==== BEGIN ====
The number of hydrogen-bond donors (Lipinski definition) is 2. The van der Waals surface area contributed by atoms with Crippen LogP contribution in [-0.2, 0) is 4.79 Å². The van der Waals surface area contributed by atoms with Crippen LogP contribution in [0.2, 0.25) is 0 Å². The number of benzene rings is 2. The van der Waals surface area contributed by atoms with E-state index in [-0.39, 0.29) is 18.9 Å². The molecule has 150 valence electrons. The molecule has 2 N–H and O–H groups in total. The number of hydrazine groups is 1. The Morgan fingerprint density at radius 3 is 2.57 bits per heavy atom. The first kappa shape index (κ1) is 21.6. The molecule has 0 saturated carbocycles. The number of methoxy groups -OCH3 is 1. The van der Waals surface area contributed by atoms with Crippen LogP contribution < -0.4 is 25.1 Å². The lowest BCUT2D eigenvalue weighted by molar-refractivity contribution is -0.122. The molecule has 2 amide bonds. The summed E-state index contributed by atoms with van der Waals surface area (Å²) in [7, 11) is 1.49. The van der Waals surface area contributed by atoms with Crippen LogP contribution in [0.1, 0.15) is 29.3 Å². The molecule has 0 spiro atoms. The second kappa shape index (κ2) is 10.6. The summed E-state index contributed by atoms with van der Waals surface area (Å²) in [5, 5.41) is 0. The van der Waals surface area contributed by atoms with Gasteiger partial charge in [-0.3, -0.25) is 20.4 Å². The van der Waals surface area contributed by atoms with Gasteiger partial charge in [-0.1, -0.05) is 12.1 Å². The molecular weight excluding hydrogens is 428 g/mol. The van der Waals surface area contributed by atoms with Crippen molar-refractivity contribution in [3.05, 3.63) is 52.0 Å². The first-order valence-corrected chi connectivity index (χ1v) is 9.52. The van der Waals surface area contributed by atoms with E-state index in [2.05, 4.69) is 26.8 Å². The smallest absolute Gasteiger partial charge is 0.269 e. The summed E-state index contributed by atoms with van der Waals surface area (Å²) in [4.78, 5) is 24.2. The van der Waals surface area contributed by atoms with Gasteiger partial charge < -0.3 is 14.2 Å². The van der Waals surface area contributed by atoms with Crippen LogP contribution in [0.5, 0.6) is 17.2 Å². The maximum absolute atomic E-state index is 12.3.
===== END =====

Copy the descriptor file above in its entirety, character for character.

The number of hydrogen-bond donors (Lipinski definition) is 2. The van der Waals surface area contributed by atoms with Crippen LogP contribution in [-0.2, 0) is 4.79 Å². The van der Waals surface area contributed by atoms with Crippen LogP contribution in [0.2, 0.25) is 0 Å². The number of benzene rings is 2. The van der Waals surface area contributed by atoms with E-state index in [-0.39, 0.29) is 18.9 Å². The molecule has 150 valence electrons. The molecule has 2 N–H and O–H groups in total. The number of hydrazine groups is 1. The Morgan fingerprint density at radius 3 is 2.57 bits per heavy atom. The first kappa shape index (κ1) is 21.6. The molecule has 0 saturated carbocycles. The number of methoxy groups -OCH3 is 1. The van der Waals surface area contributed by atoms with Crippen LogP contribution < -0.4 is 25.1 Å². The lowest BCUT2D eigenvalue weighted by molar-refractivity contribution is -0.122. The molecule has 2 amide bonds. The summed E-state index contributed by atoms with van der Waals surface area (Å²) in [7, 11) is 1.49. The van der Waals surface area contributed by atoms with Crippen LogP contribution in [0.1, 0.15) is 29.3 Å². The molecule has 0 spiro atoms. The second kappa shape index (κ2) is 10.6. The summed E-state index contributed by atoms with van der Waals surface area (Å²) in [5, 5.41) is 0. The van der Waals surface area contributed by atoms with Gasteiger partial charge in [-0.3, -0.25) is 20.4 Å². The van der Waals surface area contributed by atoms with Gasteiger partial charge in [-0.1, -0.05) is 12.1 Å². The molecular weight excluding hydrogens is 428 g/mol. The van der Waals surface area contributed by atoms with Crippen molar-refractivity contribution in [3.05, 3.63) is 52.0 Å². The first-order valence-corrected chi connectivity index (χ1v) is 9.52. The van der Waals surface area contributed by atoms with E-state index in [2.05, 4.69) is 26.8 Å². The smallest absolute Gasteiger partial charge is 0.269 e. The summed E-state index contributed by atoms with van der Waals surface area (Å²) in [4.78, 5) is 24.2. The van der Waals surface area contributed by atoms with Gasteiger partial charge < -0.3 is 14.2 Å². The van der Waals surface area contributed by atoms with Crippen LogP contribution in [0.5, 0.6) is 17.2 Å². The maximum absolute atomic E-state index is 12.3.